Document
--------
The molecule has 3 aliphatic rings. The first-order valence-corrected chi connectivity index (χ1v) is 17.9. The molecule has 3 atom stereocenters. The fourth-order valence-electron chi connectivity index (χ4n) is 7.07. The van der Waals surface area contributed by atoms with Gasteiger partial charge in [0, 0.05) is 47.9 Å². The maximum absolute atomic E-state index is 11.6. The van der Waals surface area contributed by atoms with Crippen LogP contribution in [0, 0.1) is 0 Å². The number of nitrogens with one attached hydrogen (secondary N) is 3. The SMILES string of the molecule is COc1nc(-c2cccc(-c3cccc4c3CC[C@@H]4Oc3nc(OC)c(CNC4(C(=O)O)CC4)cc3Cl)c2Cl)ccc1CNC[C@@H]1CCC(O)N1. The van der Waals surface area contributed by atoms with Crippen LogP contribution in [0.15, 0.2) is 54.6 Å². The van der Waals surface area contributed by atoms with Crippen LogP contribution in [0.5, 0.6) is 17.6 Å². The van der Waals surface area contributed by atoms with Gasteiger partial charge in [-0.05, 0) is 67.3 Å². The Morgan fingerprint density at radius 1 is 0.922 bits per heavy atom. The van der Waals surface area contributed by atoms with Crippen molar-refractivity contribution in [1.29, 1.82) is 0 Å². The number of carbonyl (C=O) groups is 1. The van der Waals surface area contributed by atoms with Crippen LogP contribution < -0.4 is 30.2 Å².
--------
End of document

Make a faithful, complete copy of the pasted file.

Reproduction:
The molecule has 3 aliphatic rings. The first-order valence-corrected chi connectivity index (χ1v) is 17.9. The molecule has 3 atom stereocenters. The fourth-order valence-electron chi connectivity index (χ4n) is 7.07. The van der Waals surface area contributed by atoms with Gasteiger partial charge in [0, 0.05) is 47.9 Å². The maximum absolute atomic E-state index is 11.6. The van der Waals surface area contributed by atoms with Crippen LogP contribution in [0, 0.1) is 0 Å². The number of nitrogens with one attached hydrogen (secondary N) is 3. The SMILES string of the molecule is COc1nc(-c2cccc(-c3cccc4c3CC[C@@H]4Oc3nc(OC)c(CNC4(C(=O)O)CC4)cc3Cl)c2Cl)ccc1CNC[C@@H]1CCC(O)N1. The van der Waals surface area contributed by atoms with Crippen LogP contribution in [0.15, 0.2) is 54.6 Å². The van der Waals surface area contributed by atoms with Crippen LogP contribution in [0.5, 0.6) is 17.6 Å². The van der Waals surface area contributed by atoms with Gasteiger partial charge in [-0.05, 0) is 67.3 Å². The Morgan fingerprint density at radius 1 is 0.922 bits per heavy atom. The van der Waals surface area contributed by atoms with Crippen molar-refractivity contribution in [1.29, 1.82) is 0 Å². The number of carbonyl (C=O) groups is 1. The van der Waals surface area contributed by atoms with Crippen LogP contribution < -0.4 is 30.2 Å².